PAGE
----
Female execs get together to learn, enjoy game

Group’s new R.I. chapter teaches skills, etiquette

These days, golf and business go hand in hand, but it is often still viewed as a man’s game. The Executive Women’s Golf Association is helping to end that commonly held belief by teaching women how to play and the value of the game.

“When you think back to the early 1990s, you didn’t hear much about women using golf for business, but men have been using it forever and a day,” said Pam Swensen, CEO of the association. “Playing golf for four hours is a great way to learn a lot about someone.

You have something in common; you have a bond. You’re not necessarily talking deals, but you’re building a relationship and getting a better chance at a callback.”

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Because of this, Nancy and Ed Oliver formed the association in 1991 with a golf clinic for women in West Palm Beach, Fla. Although it started out small, membership quickly ballooned.

In only a couple of years, the clinic grew from 28 members to 5,000. Today, the association has nearly 19,000 members, about 50 of whom are male, and 200 chapters – 188 across the country and two in Canada – including a new one in Rhode Island.

The Rhode Island chapter, which was formed last December, is located in Warwick and currently has 70 members. The goal for 2006 was to have 50 members.

“I was reading Golf For Women magazine and learned about the organization and saw there was no chapter in Rhode Island,” said Carol Malysz, head of the Rhode Island chapter and director of the Center for Women & Enterprise in Providence. “Someone needed to start it, so I volunteered.”

Malysz liked that the association was helping women learn the game’s rules and etiquette, which she believes can level the playing field in the business world.

“If you can’t play, you are left behind in the office,” she said. “You need to be on the course to have the same ability to meet people. If you’re not on the course, it’s a missed opportunity. And there’s no reason to miss that opportunity.”

But before you can effectively use golf as a business tool, there are certain things you must understand. And that’s where the association comes in.

“People shouldn’t shy away because they don’t have the skill. [The association] is a supportive, encouraging environment,” Malysz said. “We have senior-level executives who have always wanted to play but think it’s too late. And now they’re learning.”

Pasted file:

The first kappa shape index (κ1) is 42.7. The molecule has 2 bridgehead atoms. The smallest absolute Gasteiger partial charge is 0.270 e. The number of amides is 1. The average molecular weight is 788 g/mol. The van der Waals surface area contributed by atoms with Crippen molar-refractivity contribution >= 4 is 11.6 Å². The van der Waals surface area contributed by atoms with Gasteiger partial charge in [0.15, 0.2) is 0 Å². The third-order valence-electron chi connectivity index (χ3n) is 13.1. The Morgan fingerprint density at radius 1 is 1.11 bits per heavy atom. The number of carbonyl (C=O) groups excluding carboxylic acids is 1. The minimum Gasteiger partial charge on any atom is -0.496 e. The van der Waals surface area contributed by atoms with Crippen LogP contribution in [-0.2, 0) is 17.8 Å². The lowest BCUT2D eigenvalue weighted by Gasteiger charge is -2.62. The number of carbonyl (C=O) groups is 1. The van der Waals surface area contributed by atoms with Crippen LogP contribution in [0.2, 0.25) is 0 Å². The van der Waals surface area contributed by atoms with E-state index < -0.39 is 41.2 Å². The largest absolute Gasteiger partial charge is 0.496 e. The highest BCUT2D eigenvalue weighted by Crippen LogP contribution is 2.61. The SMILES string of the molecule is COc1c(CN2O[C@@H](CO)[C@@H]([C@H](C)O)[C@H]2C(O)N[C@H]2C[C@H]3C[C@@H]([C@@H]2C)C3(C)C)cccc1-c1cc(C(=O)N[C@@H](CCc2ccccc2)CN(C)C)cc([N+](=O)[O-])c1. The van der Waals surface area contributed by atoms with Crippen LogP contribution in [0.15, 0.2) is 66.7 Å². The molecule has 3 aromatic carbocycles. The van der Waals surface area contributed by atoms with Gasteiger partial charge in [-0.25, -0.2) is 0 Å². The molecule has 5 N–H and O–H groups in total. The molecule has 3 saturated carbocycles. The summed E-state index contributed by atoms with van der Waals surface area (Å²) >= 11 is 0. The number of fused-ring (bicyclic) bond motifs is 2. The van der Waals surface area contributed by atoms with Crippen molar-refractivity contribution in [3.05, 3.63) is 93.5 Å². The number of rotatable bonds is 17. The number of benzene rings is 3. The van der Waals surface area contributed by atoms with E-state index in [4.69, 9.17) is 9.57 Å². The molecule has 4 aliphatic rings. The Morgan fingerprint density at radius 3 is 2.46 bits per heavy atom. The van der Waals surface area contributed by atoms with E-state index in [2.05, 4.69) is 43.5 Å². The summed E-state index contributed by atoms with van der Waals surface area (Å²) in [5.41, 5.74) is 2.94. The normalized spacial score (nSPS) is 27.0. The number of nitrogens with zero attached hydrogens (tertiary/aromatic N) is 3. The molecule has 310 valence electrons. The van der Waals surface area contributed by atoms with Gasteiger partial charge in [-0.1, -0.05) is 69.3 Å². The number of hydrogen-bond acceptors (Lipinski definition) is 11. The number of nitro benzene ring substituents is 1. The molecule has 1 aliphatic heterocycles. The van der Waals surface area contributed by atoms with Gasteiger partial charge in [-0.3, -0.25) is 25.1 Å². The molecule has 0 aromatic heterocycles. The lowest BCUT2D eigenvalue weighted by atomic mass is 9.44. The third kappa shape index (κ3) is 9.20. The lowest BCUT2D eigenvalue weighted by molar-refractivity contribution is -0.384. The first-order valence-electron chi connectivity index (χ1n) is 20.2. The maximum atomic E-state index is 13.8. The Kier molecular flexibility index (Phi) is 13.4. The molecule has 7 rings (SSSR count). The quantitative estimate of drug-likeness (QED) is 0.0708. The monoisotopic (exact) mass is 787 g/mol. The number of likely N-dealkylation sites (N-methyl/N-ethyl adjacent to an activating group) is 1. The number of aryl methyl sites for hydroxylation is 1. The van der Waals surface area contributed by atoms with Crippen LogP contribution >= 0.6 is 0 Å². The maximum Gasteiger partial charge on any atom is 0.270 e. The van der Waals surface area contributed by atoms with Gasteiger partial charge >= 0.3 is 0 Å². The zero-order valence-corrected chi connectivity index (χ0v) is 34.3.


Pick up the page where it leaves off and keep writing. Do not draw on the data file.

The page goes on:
The association doesn’t simply teach women how to play. In addition to providing golf lessons and mentoring programs – in which experienced golfers acclimate beginners to the game – the association teaches golf etiquette. Simple things like where to stand on the green, where you can drive a golf cart and when not to talk can make all the difference in how a business person is perceived on the course.

“The game of golf is traditional and has a lot of protocol. We help women to feel more comfortable with golf,” Swensen said. “Personally, when I’m doing something new, I want to know the landscape so I don’t embarrass myself.”

For new Rhode Island chapter member Wendy Hanson, who previously played golf only once or twice a year, that education has made a world of difference.

“This has encouraged me. For my business I want to be on the course more, but normally with my golf skills, I would never take clients out,” said Hanson, who is the president of Corley Hanson Associates. “I have felt there’s this stigma of the ‘old boys’ network’ that go out and [play] golf. Being part of that network feels really good.”

In addition to empowering women to break into the male-dominated sport of golf, the association also prides itself on bringing women together through networking events.
“It provides the ability to meet other women in business,” Malysz said. “A lot of people who have relocated have said they want to get involved to meet people.”

“Some people aren’t really interested in being the best golfer, but they enjoy the social aspect,” Swensen said.

For Hanson it’s a bit of both.

“I’m hoping to talk to other businesswomen, to get out and exercise and network,” Hanson said. “It has met so many needs, even fitting in exercise. Having this I can feel like I’m multiplexing. … I feel like it’s a great use of my time.”

Swensen also noted that time management is a benefit of using golf in business.

“In today’s world, where we’re so busy, it’s great to multitask,” Swensen said. “Because everyone is so time-crunched, [the association’s events are] all organized for you,” Swensen said. “That’s the number one benefit.”

Though golf may still be viewed as a man’s game, those involved with the association think that may soon change.

“It’s a great time for women and golf,” Swensen said.

“Only in the last 10 years have women been using golf as a business tool, but more women are realizing golf can be helpful to your career.” Malysz said. “When you’re on the golf course, you develop long-term relationships with business partners. It’s an informal network that can help you advance in your career and in your business life.”

Although Hanson is new to the association, she has “great expectations for this organization and what it’s going to do for women and golf,” she said.

Swensen agreed: “Golf is a great connector of people, and it opens doors,” she said.

“There’s a tangible value to membership, such as lessons, but there’s also an intangible value to the association. We really impact women’s lives.”